Antoine Toliver v. Donald Hulick
NONPRECEDENTIAL DISPOSITION To be cited only in accordance with Fed. R. App. P. 32.1
United States Court of Appeals
For the Seventh Circuit Chicago, Illinois 60604 Submitted September 12, 2008 Decided September 24, 20081 Before FRANK H. EASTERBROOK, Chief Judge WILLIAM J. BAUER, Circuit Judge TERENCE T. EVANS, Circuit Judge No. 081293 ANTOINE TOLIVER, PetitionerAppellant, v. No. 00 C 7534 DONALD HULICK, RespondentAppellee, Joan B. Gottschall, Judge. Appeal from the United States District Court for the Northern District of Illinois, Eastern Division.
O R D E R Antoine Toliver is making a return visit to our court. In 1997, he was convicted of first degree murder and attempted first degree murder by a jury in Cook County, Illinois, and sentenced to 46 years in prison. After exhausting his state court remedies, he filed a habeas petition in federal district court. The district court granted relief,
After examining the briefs and the record, we have concluded that oral argument is unnecessary. Thus, the appeal is submitted on the briefs and the record. See Fed. R. App. P. 34(a)(2).
concluding that Toliver was denied his constitutional right of confrontation when the state court prohibited him from asking a key witness (actually the only eyewitness to the murder) about that witness's immigration status. We disagreed. Toliver v. Hulick, 470 F.3d 1204 (7th Cir. 2006). Because the district court had found it unnecessary to examine all of Toliver's claims, we reversed and remanded with instructions to evaluate the balance of the petition. On remand, the district court found that the remaining claims lacked merit. Toliver is here again appealing that decision. We set out the facts in our first opinion, and we will not repeat them here. Suffice it to say that the eyewitness, Samir Younes, testified that he saw Toliver leave a liquor store and shoot two men with a gun. There was nothing particularly unbelievable about Younes's testimonyhe worked at the store and had a good chance to witness the incidentso defense counsel sought to impeach him based on the fact that he may have been in the country illegally. The trial judge barred defense counsel from questioning Younes about his immigration status, partly because counsel did not have the evidence to prove whether Younes actually had a right to be here.2 The state appellate court upheld this determination, but the district court, as we noted, agreed with Toliver that the state trial court infringed his confrontation rights. Although we found it a "close question," id. at 1208, we reversed because the decision to exclude, however unwise, did not amount to constitutional error. And assuming the error did rise to that level, we found it harmless. On remand, the district court decided that Toliver had procedurally defaulted a number of the claims that it did not review on the first goround. Toliver does not challenge that determination, but he questions the court's treatment of the issues it did reach. This brings us back to the evidence at trial. Although Younes's testimony was important, it wasn't the only proof against Toliver. Toliver confessed to the crime following police interrogation, which we deemed "strong evidence of guilt." Id. at 1209. But Toliver recanted when he took the stand at trial. He testified that he was smoking marijuana with friends at the time of the incident, and one of his friends, Gabriel Garcia, confirmed this story. Garcia testified he was certain he had been with Toliver at the time of the murder.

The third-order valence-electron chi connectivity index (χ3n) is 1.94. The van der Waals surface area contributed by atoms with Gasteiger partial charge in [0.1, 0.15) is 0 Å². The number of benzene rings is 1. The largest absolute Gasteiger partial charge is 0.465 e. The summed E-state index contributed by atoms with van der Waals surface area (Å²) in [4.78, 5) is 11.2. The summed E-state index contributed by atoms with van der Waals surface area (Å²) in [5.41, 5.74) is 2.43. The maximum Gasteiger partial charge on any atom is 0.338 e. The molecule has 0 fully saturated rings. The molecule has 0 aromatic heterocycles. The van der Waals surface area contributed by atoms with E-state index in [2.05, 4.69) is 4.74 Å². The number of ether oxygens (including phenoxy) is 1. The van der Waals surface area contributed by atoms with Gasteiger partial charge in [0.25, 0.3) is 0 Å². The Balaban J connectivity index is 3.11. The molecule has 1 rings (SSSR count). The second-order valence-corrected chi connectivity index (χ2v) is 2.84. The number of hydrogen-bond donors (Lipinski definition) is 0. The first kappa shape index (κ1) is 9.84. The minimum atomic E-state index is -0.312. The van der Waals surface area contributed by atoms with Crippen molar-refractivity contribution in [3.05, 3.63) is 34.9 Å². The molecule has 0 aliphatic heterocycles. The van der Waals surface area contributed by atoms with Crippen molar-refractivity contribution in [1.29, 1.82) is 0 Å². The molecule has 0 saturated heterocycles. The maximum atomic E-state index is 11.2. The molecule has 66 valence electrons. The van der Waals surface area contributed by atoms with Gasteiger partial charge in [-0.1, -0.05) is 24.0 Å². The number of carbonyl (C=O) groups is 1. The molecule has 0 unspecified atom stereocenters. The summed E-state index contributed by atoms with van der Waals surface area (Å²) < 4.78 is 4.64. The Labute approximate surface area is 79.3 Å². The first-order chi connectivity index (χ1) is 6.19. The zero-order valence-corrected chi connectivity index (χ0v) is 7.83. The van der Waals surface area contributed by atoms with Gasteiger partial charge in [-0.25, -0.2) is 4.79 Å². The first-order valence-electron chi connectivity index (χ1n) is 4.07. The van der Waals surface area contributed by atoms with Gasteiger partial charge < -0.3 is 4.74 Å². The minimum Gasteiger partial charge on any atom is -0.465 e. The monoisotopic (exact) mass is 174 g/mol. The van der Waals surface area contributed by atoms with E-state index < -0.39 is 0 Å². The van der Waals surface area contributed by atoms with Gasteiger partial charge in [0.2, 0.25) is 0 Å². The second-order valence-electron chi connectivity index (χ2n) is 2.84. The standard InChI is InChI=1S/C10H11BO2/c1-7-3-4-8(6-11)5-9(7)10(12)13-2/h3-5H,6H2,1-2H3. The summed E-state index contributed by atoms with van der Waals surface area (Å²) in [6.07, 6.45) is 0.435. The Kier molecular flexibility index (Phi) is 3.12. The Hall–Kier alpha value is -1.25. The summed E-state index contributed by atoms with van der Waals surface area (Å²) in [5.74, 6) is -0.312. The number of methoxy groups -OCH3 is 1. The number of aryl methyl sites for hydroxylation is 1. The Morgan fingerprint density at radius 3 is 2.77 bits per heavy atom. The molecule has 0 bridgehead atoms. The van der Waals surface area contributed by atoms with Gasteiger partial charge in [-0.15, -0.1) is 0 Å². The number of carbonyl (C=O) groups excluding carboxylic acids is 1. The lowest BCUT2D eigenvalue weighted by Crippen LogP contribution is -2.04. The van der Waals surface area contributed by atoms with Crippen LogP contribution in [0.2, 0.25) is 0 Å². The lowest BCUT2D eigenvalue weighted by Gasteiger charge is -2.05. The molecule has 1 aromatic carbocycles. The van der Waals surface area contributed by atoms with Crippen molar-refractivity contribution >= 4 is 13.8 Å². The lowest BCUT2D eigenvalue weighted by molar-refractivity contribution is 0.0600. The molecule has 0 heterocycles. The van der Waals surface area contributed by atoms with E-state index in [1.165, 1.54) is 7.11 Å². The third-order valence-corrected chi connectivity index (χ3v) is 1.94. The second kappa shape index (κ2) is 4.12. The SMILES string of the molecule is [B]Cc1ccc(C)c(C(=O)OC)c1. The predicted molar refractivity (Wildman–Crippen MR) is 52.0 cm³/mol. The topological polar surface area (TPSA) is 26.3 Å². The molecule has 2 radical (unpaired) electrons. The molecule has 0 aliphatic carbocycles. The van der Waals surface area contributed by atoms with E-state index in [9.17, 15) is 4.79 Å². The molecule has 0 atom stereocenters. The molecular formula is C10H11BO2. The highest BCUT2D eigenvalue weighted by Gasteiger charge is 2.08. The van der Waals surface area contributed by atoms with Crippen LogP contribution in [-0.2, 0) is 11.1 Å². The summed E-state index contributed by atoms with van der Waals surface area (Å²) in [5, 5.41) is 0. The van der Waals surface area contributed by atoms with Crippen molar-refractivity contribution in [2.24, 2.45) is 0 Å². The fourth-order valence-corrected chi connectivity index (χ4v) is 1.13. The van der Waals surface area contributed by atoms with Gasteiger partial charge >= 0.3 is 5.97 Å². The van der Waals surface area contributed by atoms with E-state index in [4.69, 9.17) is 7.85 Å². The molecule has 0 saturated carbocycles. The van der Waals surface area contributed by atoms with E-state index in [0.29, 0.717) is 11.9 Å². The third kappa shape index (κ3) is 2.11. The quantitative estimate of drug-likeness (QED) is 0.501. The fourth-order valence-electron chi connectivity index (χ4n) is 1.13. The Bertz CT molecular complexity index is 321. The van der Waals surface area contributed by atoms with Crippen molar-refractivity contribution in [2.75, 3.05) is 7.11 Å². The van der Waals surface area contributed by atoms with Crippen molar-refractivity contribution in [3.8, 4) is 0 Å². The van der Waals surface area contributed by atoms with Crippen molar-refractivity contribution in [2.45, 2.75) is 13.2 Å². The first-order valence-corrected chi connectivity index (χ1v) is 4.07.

As strange as it may sound, we do not know--even now--Younes's immigration status.